Thai YouTuber wows internet with huge origami city and working train system made entirely of paper

Thai YouTuber wows internet with huge origami city and working train system made entirely of paper
Bryan Ke
May 30, 2022
A Thai YouTuber has amazed the internet by creating an origami city with a fully working train made entirely of paper.
It took Darunbhop Puangsombat, 29, almost a year to design and create his paper project. The artist, who is also a content creator and freelancer in media production, designed his city around the features of Bangkok.
Puangsombat came up with the idea to create his own version of a miniature city after seeing various models in department stores while he was still a student. He decided to use paper to build his different structures, from police stations and apartment buildings to restaurants and a functional train system.
Instead of buying packaged models because the cost was high, I tried different materials from flute boards and plastic scraps and later found that paper is in fact the best to assemble into different shapes like a box or anything square or circular,” Puangsombat was quoted as saying.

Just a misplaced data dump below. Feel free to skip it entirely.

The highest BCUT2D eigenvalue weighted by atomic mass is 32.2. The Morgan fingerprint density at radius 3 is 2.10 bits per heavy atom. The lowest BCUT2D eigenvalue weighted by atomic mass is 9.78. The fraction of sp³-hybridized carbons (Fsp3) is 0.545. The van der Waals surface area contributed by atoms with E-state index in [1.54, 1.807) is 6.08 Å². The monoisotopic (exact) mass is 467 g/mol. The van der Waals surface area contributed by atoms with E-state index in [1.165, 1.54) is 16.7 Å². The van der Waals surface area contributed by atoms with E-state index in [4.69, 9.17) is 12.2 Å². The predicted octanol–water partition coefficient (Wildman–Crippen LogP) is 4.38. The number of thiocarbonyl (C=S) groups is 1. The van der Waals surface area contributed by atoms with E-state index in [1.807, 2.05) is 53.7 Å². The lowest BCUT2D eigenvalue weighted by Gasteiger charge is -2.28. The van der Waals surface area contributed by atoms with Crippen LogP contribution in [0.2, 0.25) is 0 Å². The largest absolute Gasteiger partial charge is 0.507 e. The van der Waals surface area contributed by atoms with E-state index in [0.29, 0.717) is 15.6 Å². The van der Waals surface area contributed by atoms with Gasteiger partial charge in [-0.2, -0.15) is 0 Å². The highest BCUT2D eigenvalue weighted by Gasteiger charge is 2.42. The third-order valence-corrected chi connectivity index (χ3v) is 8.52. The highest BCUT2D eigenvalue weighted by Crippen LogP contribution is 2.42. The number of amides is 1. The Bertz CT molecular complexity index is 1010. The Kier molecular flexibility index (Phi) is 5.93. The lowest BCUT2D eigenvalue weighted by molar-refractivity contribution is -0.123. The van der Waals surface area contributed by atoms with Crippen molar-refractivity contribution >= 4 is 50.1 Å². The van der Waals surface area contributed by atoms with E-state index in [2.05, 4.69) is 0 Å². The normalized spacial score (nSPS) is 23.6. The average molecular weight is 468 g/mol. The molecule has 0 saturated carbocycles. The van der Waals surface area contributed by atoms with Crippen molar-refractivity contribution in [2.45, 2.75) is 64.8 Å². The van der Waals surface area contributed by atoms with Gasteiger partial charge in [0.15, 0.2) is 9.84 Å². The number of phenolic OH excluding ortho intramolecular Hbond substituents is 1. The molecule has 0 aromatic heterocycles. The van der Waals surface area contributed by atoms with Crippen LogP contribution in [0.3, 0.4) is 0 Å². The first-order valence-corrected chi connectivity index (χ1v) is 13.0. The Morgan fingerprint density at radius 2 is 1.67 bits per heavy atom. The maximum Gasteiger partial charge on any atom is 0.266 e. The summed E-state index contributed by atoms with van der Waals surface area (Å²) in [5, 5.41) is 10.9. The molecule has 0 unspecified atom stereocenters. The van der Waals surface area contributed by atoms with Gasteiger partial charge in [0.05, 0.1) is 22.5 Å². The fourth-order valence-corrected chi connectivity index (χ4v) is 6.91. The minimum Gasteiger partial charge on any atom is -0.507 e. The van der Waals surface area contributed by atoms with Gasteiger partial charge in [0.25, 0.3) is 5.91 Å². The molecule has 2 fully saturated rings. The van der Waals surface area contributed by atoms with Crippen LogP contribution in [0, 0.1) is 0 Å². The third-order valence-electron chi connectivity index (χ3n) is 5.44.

At first I used color pencils to color the surface, then changed to printing and finally switched it to digital by designing it on a computer using the Sketchup software. … I started by designing the routes and then applied my knowledge and talent,” he added.
He also explained that he only spent “five to 10 minutes, sometimes an hour or half an hour” on his city, which is why it took him almost a year to finish.
Besides gaining international fame, Puangsombat appeared on Thai Channel 8 in March to talk about his city.

Puangsombat has also made a replica of a NASA space rocket and an Imperial II-Class Star Destroyer from the hit sci-fi franchise “Star Wars.” The latter became so popular online that someone reportedly offered to buy it for almost 2 million baht (approximately $58,660).

If there is somebody that truly understands the model’s value and its worth, and wants to store it safely whether it’s for themselves [or] a museum, I will be happy to sell it,” Puangsombat was quoted as saying.
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